Highlander

 

FWD

Auto

33 city/35 hwy

n/a

 

AWD

Auto

31 city/34 hwy

30 city/28 hwy

 

Brakes and Stopping Comparison

The Rogue’s standard front and rear disc brakes are vented to help dissipate heat for shorter stops with less fading. The rear discs on the Highlander Hybrid are solid, not vented.

The Rogue stops shorter than the Highlander Hybrid:

 

Rogue

Highlander

 

60 to 0 MPH

118 feet

124 feet

Motor Trend

60 to 0 MPH (Wet)

142 feet

146 feet

Consumer Reports

Tires and Wheels Comparison

The Rogue has a standard easy tire fill system. When inflating the tires, the vehicle’s integrated tire pressure sensors keep track of the pressure as the tires fill and tell the driver when the tires are inflated to the proper pressure. The Highlander Hybrid doesn’t offer vehicle monitored tire inflation.

Changing a flat tire near traffic can be dangerous and inconvenient. The run-flat tires available on the Rogue can be driven up to 50 miles without any air pressure, allowing you to drive to a service station for a repair. The Highlander Hybrid doesn’t offer run-flat tires.

Suspension and Handling Comparison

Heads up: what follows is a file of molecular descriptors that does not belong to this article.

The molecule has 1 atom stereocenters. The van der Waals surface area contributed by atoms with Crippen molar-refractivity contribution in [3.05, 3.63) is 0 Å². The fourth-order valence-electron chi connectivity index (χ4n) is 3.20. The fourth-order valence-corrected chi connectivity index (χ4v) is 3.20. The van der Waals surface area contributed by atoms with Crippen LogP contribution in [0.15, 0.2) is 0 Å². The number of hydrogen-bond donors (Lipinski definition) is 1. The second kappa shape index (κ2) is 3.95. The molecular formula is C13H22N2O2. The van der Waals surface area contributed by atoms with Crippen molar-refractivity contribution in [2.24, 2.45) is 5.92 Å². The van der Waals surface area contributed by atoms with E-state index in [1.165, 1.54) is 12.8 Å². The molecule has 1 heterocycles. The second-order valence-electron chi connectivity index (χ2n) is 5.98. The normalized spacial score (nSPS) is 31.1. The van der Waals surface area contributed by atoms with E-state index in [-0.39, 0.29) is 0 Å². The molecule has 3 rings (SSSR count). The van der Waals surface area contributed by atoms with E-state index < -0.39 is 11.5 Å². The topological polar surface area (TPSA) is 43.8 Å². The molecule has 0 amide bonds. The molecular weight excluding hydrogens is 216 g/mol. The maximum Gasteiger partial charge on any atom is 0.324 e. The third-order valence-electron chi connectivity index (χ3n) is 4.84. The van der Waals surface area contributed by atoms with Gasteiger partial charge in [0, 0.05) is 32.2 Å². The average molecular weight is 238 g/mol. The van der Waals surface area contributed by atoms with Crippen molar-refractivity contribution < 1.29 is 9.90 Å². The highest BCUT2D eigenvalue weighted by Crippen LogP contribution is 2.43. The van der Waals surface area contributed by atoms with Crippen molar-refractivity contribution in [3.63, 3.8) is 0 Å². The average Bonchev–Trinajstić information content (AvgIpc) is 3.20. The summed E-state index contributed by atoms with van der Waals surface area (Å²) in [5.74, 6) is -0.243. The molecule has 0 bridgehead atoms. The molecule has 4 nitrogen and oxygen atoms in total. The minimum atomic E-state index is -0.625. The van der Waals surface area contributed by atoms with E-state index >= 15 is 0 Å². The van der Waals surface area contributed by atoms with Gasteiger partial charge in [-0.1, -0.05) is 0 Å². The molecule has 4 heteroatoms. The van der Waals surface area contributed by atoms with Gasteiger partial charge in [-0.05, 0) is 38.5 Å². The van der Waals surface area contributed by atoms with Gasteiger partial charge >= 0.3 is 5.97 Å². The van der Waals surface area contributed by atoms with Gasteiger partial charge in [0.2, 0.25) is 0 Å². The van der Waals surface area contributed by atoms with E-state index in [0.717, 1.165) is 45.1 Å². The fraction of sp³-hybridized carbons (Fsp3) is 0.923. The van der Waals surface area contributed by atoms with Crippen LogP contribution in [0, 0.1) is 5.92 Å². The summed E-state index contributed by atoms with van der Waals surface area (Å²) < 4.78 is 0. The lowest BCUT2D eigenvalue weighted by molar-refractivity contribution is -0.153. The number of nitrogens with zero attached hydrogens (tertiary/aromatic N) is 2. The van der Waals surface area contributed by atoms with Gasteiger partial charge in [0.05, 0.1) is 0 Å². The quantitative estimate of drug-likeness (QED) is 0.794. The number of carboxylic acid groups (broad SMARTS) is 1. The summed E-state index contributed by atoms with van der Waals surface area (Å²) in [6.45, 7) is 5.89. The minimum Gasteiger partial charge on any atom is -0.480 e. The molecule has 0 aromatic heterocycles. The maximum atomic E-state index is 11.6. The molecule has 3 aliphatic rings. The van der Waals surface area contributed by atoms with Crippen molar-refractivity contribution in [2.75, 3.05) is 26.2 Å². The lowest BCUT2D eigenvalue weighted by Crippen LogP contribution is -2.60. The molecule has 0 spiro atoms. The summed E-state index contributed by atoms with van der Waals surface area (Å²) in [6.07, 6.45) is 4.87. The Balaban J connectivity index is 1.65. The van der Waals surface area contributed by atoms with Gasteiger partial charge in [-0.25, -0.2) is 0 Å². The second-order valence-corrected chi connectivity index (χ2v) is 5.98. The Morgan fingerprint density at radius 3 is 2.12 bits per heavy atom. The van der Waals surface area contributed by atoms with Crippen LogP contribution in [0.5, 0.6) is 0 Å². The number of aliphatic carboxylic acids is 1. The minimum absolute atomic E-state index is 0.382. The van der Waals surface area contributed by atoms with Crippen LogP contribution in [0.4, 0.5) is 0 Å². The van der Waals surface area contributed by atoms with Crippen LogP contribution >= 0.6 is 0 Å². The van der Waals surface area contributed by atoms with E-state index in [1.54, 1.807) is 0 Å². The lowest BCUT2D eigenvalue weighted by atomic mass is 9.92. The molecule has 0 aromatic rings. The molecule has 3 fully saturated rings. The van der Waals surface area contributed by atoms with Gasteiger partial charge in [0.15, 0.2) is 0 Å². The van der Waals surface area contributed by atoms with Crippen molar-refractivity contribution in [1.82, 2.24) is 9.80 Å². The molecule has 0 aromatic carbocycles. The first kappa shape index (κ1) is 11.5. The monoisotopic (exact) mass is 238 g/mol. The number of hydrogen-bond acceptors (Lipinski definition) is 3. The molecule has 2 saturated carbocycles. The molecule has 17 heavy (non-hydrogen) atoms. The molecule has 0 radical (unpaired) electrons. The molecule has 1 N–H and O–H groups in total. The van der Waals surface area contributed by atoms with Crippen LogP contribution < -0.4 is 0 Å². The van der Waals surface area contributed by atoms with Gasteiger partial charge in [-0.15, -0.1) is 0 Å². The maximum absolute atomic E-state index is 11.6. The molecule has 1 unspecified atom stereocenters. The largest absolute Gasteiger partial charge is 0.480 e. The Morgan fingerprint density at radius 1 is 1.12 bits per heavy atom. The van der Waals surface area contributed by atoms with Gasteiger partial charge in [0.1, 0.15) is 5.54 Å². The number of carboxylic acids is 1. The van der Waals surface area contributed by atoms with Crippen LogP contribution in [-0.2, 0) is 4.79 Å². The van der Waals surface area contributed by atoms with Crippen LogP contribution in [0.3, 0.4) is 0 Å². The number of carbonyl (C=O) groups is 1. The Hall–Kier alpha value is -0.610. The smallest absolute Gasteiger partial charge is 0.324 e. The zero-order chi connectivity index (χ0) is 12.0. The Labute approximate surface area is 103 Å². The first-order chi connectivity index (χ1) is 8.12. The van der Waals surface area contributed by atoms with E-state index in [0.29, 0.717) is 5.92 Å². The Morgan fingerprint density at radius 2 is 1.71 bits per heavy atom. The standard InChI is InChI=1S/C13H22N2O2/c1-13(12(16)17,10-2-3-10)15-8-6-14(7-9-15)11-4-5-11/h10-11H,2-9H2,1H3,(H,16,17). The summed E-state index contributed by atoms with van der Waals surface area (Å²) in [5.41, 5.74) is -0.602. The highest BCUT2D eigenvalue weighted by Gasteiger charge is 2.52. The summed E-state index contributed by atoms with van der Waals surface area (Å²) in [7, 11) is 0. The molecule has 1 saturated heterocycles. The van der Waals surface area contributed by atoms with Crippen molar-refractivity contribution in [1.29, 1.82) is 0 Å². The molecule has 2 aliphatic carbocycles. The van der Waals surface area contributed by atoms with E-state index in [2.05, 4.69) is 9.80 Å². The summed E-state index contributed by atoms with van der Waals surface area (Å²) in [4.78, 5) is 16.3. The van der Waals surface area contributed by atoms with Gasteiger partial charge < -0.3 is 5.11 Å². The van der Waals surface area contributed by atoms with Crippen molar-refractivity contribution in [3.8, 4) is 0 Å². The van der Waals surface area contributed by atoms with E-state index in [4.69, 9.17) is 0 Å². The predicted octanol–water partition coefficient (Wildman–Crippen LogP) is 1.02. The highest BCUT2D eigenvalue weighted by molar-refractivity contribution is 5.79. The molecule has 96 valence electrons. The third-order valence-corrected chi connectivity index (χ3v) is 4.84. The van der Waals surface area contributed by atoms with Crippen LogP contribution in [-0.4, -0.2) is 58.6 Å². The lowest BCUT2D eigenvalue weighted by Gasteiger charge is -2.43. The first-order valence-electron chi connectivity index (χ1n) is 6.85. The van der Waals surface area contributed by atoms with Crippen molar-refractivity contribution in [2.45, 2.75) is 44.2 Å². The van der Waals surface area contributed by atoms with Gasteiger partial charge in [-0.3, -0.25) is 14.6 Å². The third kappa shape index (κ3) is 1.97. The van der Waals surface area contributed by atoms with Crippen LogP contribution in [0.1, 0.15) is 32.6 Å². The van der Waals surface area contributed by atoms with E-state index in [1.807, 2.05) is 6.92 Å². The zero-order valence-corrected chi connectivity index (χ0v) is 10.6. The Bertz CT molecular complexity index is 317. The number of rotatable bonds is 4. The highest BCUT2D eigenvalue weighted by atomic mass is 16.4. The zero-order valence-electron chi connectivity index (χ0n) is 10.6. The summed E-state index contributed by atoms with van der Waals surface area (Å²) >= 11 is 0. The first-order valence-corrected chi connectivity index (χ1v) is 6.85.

The Rogue has vehicle speed sensitive variable-assist power steering, for low-effort parking, better control at highway speeds and during hard cornering, and a better feel of the road. The Highlander Hybrid doesn’t offer variable-assist power steering.

The Rogue SL AWD handles at .77 G’s, while the Highlander Hybrid Limited pulls only .75 G’s of cornering force in a Motor Trend skidpad test.

For better maneuverability, the Rogue’s turning circle is 1.1 feet tighter than the Highlander Hybrid’s (37.6 feet vs. 38.7 feet).

For greater off-road capability the Rogue has a greater minimum ground clearance than the Highlander Hybrid (8.2 vs. 8 inches), allowing the Rogue to travel over rougher terrain without being stopped or damaged.

Chassis Comparison

The Nissan Rogue may be more efficient, handle and accelerate better because it weighs about 1150 to 1400 pounds less than the Toyota Highlander Hybrid.